I was there to speak about women and HIV and international issues as I had been appointed as an NGO delegate to the board of directors of UNAIDS, where I would later become a staff member.
That morning, when we walked in through a side door of the Treasury Building, I remember hugging my friend Eric Sawyer as he and many others with ActUP boycotted the meeting, demanding that the President do more to address HIV and AIDS in the United States. Certainly after the catastrophic responses of previous presidents, these activists were expecting President Bill Clinton to finally get it right. It was perhaps too little, too late, but that conference was a start and would, eventually, lead to good things.
That hug, however, meant everything to me because I knew that the activists outside were also my friends and would be there for me when the day would end. We were all in this fight together, I was simply a spokeswoman for our community of people living with and impacted by HIV and AIDS.
I was nervous, humbled, overwhelmed, you name it; I had all the feels that day. In the morning, we’d had a meeting of experts and activists working on international issues around HIV and I took notes as everyone spoke and then, over lunch, (with my prized M&Ms in special White House packaging) I drafted my comments and tried to touch on everyone’s concerns and be as inclusive as possible.
When I met the President, I quickly remembered a movie I’d watched in my youth where a woman was sent to debunk a beauty pageant but then, when she won, she was overcome with emotions and embraced her crowning moment. My moment was similar, I was there to make clear some of the many (many) issues that needed to be addressed but when the President shook my hand, I felt myself blush. He seemed back-lit and I was momentarily awestruck. Okay, I was awestruck.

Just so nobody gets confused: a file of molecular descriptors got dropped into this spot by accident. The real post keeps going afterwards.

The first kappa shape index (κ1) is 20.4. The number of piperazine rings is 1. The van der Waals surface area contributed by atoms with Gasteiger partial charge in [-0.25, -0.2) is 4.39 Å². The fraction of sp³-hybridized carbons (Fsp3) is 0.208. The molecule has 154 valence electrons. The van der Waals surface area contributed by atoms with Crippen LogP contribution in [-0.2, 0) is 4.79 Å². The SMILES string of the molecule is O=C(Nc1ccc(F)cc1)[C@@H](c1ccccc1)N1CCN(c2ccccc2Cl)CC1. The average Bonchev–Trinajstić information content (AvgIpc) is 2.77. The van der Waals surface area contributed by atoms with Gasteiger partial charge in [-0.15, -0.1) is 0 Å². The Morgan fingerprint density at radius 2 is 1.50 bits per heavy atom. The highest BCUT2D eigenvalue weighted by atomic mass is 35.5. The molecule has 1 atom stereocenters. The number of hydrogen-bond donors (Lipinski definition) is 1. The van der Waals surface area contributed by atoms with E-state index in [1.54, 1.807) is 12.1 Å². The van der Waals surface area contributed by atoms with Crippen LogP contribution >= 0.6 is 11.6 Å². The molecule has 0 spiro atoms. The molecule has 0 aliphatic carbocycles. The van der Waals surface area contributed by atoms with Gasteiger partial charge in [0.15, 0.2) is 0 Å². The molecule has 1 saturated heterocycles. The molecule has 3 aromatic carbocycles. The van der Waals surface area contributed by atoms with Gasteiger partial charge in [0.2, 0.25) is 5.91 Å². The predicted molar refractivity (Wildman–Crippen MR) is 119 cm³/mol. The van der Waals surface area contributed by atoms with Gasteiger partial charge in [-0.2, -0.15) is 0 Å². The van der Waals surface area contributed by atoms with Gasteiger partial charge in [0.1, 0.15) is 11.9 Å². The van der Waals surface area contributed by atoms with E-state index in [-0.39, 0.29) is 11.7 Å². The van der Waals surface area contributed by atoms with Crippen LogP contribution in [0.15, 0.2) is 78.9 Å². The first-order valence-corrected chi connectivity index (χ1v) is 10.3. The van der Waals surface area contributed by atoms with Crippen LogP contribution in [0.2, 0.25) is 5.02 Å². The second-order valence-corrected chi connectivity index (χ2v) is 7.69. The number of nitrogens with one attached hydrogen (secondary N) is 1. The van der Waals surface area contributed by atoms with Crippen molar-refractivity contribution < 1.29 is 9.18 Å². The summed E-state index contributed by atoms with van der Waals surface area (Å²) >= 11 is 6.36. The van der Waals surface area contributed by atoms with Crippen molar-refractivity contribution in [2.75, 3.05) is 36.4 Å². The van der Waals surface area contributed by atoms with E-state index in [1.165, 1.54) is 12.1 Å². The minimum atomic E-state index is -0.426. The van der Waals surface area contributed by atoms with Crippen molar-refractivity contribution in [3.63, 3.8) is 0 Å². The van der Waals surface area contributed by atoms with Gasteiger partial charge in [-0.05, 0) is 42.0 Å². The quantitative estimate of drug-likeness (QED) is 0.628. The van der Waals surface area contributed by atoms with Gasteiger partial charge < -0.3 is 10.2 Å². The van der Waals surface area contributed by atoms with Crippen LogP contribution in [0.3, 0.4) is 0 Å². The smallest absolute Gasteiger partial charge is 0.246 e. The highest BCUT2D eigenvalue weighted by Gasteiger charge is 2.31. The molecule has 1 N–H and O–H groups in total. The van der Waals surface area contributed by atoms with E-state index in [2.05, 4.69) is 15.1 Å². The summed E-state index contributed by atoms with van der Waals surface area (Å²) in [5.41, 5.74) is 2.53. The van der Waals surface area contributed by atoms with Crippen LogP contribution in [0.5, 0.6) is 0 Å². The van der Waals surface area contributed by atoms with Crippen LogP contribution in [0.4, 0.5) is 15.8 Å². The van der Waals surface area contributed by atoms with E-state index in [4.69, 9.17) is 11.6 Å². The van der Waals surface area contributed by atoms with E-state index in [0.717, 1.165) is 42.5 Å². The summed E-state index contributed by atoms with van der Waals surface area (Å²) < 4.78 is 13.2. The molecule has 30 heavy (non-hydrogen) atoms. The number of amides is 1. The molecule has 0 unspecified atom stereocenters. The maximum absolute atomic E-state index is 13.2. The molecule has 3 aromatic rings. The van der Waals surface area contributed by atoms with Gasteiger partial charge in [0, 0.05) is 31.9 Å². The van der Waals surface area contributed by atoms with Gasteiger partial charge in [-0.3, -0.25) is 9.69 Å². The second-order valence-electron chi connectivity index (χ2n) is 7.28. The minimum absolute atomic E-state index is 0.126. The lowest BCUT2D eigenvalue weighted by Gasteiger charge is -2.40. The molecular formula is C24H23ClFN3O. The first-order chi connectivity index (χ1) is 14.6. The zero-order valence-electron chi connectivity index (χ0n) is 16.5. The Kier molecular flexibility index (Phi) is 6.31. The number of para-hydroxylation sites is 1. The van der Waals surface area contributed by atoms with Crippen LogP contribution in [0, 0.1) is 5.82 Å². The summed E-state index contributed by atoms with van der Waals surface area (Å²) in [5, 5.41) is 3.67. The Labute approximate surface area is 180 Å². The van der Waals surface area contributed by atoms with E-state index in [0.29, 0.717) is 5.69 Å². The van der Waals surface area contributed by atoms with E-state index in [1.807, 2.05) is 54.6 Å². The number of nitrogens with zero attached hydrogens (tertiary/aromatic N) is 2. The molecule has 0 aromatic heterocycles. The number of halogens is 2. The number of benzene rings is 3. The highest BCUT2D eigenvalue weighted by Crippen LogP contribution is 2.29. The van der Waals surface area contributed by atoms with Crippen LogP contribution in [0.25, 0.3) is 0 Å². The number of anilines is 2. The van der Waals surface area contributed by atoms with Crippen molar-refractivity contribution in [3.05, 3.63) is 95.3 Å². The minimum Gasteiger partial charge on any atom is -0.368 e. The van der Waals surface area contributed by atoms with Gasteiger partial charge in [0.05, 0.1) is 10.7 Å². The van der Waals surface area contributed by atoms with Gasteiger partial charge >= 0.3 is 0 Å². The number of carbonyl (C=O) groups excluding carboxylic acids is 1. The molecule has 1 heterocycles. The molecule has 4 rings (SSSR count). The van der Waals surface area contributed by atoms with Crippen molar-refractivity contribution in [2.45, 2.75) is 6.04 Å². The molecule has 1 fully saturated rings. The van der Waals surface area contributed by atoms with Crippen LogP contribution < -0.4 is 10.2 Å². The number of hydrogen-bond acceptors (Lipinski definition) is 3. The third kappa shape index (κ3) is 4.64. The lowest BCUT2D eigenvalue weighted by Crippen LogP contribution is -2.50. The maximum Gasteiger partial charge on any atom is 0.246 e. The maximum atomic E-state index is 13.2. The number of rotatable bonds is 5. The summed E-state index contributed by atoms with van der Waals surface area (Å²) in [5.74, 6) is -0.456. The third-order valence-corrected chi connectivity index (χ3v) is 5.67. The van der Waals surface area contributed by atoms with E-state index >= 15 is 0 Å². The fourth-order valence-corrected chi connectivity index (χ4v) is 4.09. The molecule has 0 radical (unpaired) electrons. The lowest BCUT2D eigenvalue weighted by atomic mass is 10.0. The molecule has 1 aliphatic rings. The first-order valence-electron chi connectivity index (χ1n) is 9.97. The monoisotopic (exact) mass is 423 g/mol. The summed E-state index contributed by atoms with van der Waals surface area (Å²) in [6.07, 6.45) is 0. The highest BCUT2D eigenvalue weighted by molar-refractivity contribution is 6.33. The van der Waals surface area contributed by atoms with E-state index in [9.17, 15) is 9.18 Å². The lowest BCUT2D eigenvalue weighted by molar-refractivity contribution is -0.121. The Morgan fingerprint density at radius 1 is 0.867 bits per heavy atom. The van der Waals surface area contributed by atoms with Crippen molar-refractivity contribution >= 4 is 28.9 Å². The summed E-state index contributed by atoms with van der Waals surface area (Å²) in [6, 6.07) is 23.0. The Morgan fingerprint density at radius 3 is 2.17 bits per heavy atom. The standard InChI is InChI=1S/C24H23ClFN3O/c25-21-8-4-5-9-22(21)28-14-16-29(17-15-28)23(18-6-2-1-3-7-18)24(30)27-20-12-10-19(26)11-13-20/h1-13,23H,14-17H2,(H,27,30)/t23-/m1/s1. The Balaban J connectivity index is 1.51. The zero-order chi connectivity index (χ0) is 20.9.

Our conference went on and I spoke and, I guess, did alright. People applauded and everything was good and it all felt like a blur. I’d just had one of the most extraordinary experiences of my then 31 years and I was in a complete haze of wow. It was the only time I ever was, or probably will be, be mentioned in The New York Times. It was a wild, weird, wonderful day.
A few hours later, there was a reception for everyone involved and I was told the President wouldn’t be able to join us, but the First Lady would. I was delighted because I thought she was remarkable in her own right. Patsy Fleming, then the AIDS Czar for the Clinton Administration, introduced me and I was impressed by Hillary Rodham Clinton’s kindness. When we spoke, she was entirely present and for a brief moment, I was drawn into her world.
Mostly, however, I was impressed by her brain. I referenced a panel she’d been on with a friend of mine in China some years prior and she immediately remembered my friend by name and asked how she was. Her brain was like a mechanical Rolodex (the paper version of a contact list before smartphones) and she seemed to be able to call up any piece of information with a minimum of prompting. And she was funny and I genuinely felt she was pleased to meet me.
On that day, I helped put a tiny chink in the ceiling of AIDS activism as I sat at that table with those most remarkable humans discussing the pandemic. Since then, I have continued to admire Hillary Rodham Clinton and while I acknowledge her flaws – we all have them – I still believe she is an extraordinary human being and I believe she will make an excellent President.
I felt so proud to have met her, albeit briefly and a long time ago, as I listened to her give her speech this week as she continued smashing that glass ceiling and became the presumptive nominee of the Democratic Party, the first woman to achieve that distinction.
And there you have it, my little story of how and when I met Hillary Rodham Clinton, the woman I hope will become our next President of The United States. #ImWithHer